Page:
How was Military Rule Established in MyanmarWhat was the establishment of military rule in Myanmar?
The military government to democracy: Myanmar's changing face?
The Myanmar population will take part in the elections on 8 November, which are seen as a move towards full democratic elections after almost half a hundred years of war. In Myanmar, reform has been in effect since 2010, when the army regime was superseded by a military-backed civil administration, but how far have these reformed and what more needs to be done?
Southeast Asia's biggest and once wealthiest country, what were the effects of consecutive army regime on Myanmar? In an expert committee we will examine what Myanmar's situation is, what the rifts are in terms of policy and ethics, and what changes the elections will entail. Under the chairmanship of Paul French, an writer and widely used analysts and commentators for Asia, Asiatic policy and topical issues.
Kkanhpa Sadan is General Secreter of the Kachin National Council, Kachin National Organisation. One of the founders of the Kachin exiled politics movements, he is headquartered in the UK and has offices in Europe, the USA and Asia. In 2012, he was appointed for another year as Myanmar's Consultant.
From 1970 to 2002 he worked as a Diplomate, among others in Tokyo, Brussels, Bonn, in charge of the political planners office and in Asia.
Myanmar Wars and Truce
Indeed, the Myanmar dispute is perhaps the most persistent in the whole game. Burma has the longest lasting civilian battle in the history of the country. There are more than a decade of racial groups struggling for independence against the prevailing pressure from the Bamar minority. Aung San Suu Kyi, the world's most prominent democratic symbol, leads a new and democratic administration working to negotiate a lasting settlement.
Not only Myanmar's neighbor in Asia but also in other conflicting nations will be affected by their succes or not. In 1948 the summer camp began with the liberation from imperialism. Commommunist insurrection and ethnical rebellion led to the collapse of the parliament' s independent regime. In 1962, General Ne Win took over and introduced five decade-long periods of army reign to re-establish order and maintain the unit of the state.
Army screwed up the operation. This resulted in a national revolt in 1988, which led the army to give up the Nazi route and revert to a free will. Out of the rebellion, Aung San Suu Kyi became the head of the resistance against the army government, and the leaders made her an idol of true democratic power by holding her under home detention and recklessly oppressing her followers for more than 20 years.
In 2004, the army took its first tentative step towards a gradual transformation to democracy. In 2008, a new parliament was passed and a nationwide elections took place in 2010. While the 2011 quasi-democratic regime was headed by a former general and ruled by the army, the next elections in 2015 were notably free and free.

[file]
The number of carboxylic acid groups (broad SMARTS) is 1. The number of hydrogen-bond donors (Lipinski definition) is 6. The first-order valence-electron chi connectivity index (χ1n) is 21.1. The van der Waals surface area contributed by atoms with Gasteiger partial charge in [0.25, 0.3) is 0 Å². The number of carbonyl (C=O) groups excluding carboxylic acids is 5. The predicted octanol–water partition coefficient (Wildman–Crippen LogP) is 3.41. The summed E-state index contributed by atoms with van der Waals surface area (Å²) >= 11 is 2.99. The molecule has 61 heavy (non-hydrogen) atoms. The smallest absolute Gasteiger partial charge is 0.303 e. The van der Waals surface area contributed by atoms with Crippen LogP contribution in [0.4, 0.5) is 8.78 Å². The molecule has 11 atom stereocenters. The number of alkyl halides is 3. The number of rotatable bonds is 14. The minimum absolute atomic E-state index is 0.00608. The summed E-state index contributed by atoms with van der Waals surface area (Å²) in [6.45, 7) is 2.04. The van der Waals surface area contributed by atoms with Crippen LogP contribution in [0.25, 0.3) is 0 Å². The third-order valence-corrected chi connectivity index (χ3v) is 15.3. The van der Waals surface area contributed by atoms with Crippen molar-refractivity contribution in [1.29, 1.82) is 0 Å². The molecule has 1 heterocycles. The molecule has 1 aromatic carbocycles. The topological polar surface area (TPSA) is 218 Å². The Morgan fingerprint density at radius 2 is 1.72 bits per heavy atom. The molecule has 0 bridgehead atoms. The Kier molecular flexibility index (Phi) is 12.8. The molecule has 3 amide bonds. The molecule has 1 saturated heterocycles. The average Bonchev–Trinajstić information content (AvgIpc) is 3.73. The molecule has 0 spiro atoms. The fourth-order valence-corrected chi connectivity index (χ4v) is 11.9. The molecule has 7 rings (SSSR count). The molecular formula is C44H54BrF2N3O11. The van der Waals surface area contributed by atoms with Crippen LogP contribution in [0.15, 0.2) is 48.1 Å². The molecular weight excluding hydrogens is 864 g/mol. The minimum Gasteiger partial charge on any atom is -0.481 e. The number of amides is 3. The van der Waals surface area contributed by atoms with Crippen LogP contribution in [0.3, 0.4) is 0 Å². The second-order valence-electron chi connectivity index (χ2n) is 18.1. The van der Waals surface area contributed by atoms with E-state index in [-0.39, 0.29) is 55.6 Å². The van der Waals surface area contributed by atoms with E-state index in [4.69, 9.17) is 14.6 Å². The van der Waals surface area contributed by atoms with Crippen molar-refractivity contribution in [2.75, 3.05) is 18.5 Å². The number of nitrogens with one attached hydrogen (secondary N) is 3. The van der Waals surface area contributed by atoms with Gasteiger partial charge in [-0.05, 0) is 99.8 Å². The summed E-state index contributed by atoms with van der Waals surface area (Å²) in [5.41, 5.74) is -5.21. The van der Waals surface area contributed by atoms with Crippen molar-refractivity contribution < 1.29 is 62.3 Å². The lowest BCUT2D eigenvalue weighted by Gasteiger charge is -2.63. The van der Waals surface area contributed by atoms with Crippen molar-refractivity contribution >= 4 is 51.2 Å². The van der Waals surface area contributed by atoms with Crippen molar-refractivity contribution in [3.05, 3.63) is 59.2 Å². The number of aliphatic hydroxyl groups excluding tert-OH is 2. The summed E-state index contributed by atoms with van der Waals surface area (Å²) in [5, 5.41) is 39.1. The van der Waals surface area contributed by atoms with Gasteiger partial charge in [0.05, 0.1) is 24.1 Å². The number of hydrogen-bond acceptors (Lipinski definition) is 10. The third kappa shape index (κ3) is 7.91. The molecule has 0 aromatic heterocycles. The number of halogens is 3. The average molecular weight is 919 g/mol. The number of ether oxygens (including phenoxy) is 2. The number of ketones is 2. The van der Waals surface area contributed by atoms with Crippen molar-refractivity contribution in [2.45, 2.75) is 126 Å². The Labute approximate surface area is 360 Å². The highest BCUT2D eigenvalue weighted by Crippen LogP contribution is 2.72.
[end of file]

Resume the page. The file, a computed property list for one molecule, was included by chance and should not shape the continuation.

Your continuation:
The Daw Suu Kyi faction won almost 80 per cent of the votes. In the 70s and 80s, the army targeted to destroy the civilian population. After failing this, the army changed to a policy of renegotiating distinct cease-fire deals with each group in the nineties. Based on these personal cease-fires, the quasi-democratic regime under President Thein Sein worked from 2011 to 2016 to reach a nationwide cease-fire deal that included all ethnically based arms groups, but it could not persuade more than half of them to do so.
The Aung San Suu Kyi government's top priorities are clearly to achieve this. For this purpose, it called a Union conference on 31 August, the first in a row to be organised every six-month. There is little indication from minority groups that the army is willing to give them equal treatment.
There is little sign in the army that the minority groups want to be part of the Myanmar people. There is also the incompatible goals between the various minority races and between the civil and army rulers of these races. Controlling the country's rich biodiversity, particularly in the frontier areas populated by minority communities, is at the core of the dispute and it is difficult to find a mutually agreeable form of shared use.
They want to begin with disarming, demobilising and reintegrating ethnical troops. First of all, the minority groups want to amend the 2008 constitutional treaty in order to create a federation that gives them an adequate level of independence. United Nations, United States and every peace-loving nation in the worid are trying to help Myanmar achieve it.
Myanmar needs most right now is room to find its own way to freedom. Aung San Suu Kyi's government's five-year mandate may not be sufficient and may only slow the achievement of the objective. Aung San Suu Kyi's success in bring Myanmar a peaceful future will stimulate conflict resolution in other parts of the globe.
This will also be a great asset to democracy, and it is therefore important for America.